by Geoffrey Nunberg


For starters, recall the notion of a performative utterance, which was introduced by the philosopher J. L. Austin in his 1955 William James lectures (later published as How to Do Things With Words). Unlike "constative" utterances--statements and the like--performative utterances do, rather than merely report. "I now pronounce you husband and wife"; "I hereby dub you Sir Nigel"; "I bet you ten dollars it will rain tomorrow"--when utterance like those are produced in the appropriate circumstances, they don't simply describe the world, but change it, creating contracts, bestowing names, and so forth.

But while the effects of acts of betting, christening, marrying, pronouncing a verdict and such are obvious, Austin also gave some examples that are a little more puzzling--or always have been to me, anyway. "I apologize," for example. Austin described that as a performative utterance, as opposed to a constative utterance like "I repent." That certainly feels right, but what exactly does an apology do? Austin didn't say, nor do most other writers who talk about the subject. You can find no end of lists of conditions that an utterance has to satisfy to count as a true apology: the speaker has to regret the act and its consequences, feel sorry about it, accept responsibility for it, vow not to repeat it, and so on. But few of them explain how an apology actually makes the world different, unlike mere expressions of regret, remorse or penitence. The most enlightening discussion of this that I know of comes (not surprisingly) from Erving Goffman, in his books Interaction Ritual and particularly Relations in Public. (Goffman's account has since been built on by others, but his story will do for here.) Apologies, Goffman said, are remediation rituals that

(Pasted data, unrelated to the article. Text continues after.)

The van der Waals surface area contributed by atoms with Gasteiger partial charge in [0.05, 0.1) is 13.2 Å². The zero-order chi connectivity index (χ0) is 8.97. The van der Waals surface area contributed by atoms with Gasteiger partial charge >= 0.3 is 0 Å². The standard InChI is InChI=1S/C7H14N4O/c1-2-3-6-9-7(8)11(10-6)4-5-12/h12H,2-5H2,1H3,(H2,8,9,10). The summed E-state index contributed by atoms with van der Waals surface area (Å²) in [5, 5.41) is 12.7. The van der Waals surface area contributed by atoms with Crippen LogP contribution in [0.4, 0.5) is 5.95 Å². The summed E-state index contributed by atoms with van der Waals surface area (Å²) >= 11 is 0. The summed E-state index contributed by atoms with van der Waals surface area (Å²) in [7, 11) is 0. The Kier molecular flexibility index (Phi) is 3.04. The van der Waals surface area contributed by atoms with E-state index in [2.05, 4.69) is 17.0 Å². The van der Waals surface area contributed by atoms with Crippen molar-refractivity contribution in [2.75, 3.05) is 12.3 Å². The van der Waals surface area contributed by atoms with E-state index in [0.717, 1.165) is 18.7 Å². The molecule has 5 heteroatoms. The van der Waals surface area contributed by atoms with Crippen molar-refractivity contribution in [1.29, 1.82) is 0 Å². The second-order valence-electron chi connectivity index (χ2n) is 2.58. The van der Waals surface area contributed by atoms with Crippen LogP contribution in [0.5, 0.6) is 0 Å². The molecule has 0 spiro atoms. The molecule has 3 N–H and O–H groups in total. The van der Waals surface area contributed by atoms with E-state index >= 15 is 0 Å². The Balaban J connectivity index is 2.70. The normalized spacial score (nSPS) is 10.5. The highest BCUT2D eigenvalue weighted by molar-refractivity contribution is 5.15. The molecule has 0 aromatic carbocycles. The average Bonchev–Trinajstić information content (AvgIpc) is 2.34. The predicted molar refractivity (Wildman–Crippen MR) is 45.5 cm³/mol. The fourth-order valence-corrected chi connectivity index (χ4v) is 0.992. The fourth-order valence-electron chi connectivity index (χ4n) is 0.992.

represent a splitting of the self into a blameworthy part and a part that stands back and sympathizes with them, and by implication, is worthy of being brought back into the fold.
After an offense has occurred, the job of the offender is to show... that whatever happened before, he now has a right relationship--a pious attitude--to the rule in question, and this is a matter of indicating a relationship, not compensating a loss.
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Does anybody really care whether Pat Robertson was genuinely remorseful about suggesting that Hugo Chavez should be assassinated, or whether Charles Stimson felt a pang of conscience after attacking the lawyers representing the Guantanamo detainees? Sometimes, the more insincere and grudging a nonapology is, the better it makes the point: it doesn't matter whether you're really sorry--if you say this kind of stuff, you're going to have to go out there and take it back.